Friday, May 07, 2010
The Poker Club on TV; Call Him Demon
Johnathan Schaech was nice enough to write and say that NBC has picked up the movie version of my novel The Poker Club. Johnathan of course starred in, co-wrote and produced the film and did a great job on all accounts.
Johnathan isn't sure which NBC channel it'll be on. We're both pretty sure it won't be on the Saturday morning cartoon fest.
--------------CALL HIM DEMON
I ran cross the piece John D. MacDonald wrote about pulp writer Norbert Davis and how JDM tried to duplicate the opening of a Davis story. He admitted he could never match it.
I was asked to select a horror story for an anthology so I went with Call Him Demon by Henry Kuttner, one of the finest story tellers, to me, who ever came out of science fiction and fantasy. Call Him Demon is a terrifying story, especially when you consider it deals with an incident that changes the lives the four children forever. What I love about it is how gently Kuttner gets into it, capturing an experience many of us have when we revisit places of our youth. The opening of Call Him Demon:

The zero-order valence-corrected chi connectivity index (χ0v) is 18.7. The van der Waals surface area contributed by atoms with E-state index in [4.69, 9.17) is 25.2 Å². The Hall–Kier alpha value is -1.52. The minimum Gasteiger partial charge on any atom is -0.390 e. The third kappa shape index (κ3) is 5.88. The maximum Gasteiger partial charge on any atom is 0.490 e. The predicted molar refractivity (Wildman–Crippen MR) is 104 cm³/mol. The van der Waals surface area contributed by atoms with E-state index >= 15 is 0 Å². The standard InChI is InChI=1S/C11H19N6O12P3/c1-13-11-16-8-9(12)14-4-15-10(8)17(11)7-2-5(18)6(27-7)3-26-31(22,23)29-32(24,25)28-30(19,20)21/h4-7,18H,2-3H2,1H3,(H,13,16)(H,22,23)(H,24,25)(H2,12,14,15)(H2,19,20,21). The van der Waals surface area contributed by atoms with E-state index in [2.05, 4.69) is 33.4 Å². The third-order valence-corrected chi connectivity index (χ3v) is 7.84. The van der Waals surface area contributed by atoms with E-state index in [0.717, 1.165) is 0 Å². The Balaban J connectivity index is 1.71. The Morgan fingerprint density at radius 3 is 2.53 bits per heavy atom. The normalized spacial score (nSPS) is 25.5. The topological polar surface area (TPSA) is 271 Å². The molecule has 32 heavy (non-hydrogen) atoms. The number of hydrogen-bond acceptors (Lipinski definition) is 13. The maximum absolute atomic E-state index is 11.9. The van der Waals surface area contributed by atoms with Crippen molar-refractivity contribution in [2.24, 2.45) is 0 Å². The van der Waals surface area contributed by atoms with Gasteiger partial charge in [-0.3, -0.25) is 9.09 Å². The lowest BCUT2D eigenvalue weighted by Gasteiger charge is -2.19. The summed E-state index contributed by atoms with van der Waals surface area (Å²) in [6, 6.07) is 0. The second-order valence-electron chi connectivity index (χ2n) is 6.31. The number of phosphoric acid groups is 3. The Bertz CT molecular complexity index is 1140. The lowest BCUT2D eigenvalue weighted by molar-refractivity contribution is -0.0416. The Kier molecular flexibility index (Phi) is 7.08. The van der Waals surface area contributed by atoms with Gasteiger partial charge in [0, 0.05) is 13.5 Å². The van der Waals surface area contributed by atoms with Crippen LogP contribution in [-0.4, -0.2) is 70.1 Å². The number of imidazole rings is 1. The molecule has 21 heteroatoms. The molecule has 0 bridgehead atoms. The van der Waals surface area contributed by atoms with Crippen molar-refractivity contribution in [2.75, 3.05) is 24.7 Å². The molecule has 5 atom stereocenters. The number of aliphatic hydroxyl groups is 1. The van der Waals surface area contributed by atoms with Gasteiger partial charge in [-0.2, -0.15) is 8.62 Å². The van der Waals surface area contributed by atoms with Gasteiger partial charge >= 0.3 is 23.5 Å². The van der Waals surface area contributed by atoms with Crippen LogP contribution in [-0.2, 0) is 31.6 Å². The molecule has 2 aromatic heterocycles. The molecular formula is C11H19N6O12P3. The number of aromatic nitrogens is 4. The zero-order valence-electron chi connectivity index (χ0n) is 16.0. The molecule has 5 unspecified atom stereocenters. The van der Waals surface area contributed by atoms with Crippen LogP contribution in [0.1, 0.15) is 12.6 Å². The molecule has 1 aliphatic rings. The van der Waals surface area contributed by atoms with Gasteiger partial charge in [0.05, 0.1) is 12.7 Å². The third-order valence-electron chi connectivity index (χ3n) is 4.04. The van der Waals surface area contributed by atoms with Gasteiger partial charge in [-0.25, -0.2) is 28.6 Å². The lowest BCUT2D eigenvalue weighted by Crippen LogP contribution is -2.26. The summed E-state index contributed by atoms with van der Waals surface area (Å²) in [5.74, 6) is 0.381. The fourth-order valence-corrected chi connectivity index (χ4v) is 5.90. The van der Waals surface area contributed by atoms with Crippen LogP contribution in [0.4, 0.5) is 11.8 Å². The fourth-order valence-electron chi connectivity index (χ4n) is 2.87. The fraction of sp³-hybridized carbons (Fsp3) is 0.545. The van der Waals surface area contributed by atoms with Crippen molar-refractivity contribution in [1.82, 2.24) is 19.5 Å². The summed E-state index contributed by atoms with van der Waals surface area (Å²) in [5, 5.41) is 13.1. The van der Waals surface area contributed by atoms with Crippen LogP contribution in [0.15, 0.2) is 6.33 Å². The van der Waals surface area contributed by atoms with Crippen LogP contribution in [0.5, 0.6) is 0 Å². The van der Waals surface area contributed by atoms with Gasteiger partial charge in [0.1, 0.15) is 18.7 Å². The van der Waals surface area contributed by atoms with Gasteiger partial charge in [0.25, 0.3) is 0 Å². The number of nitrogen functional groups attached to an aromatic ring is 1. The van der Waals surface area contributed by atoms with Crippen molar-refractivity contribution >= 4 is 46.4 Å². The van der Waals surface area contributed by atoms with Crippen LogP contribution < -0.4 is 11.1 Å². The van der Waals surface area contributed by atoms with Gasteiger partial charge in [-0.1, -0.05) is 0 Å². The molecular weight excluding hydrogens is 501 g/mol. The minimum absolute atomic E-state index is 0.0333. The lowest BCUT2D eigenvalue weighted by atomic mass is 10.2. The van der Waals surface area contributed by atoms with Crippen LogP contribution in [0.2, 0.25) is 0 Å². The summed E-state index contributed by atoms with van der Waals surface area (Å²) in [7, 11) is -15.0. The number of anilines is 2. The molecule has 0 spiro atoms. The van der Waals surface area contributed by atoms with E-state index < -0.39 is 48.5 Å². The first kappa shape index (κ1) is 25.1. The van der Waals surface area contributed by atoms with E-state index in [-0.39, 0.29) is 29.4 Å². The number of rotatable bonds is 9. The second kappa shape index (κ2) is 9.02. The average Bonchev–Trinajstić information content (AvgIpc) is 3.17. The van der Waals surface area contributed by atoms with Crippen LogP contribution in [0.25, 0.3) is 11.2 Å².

A long time ago she went back to Los Angeles amd drove past Grandmother Keaton's house. It hadn't changed a great deal, really, but what had seemed an elegant mansion to her childish, 1920 eyes was now a big ramshackle frame structure, gray with scaling paint.
After twenty-five years the--insecurity--wasn't there any more, but there still persisted a dull, irrational, remembered uneasiness, an echo of the time Jane Larkin spent in the house when she was nine, a thin, big-eyed girl with the Buster Brown Bangs so fashionable then.
Looking back, she could remember too much and too little.
Ed here: You may not agree but for me but Kuttner's melancholy tone and the smoothness of the of the writing is the perfect way to introduce horror, a lesson not lost on Ira Levin for one. And boy do I wish I'd written it..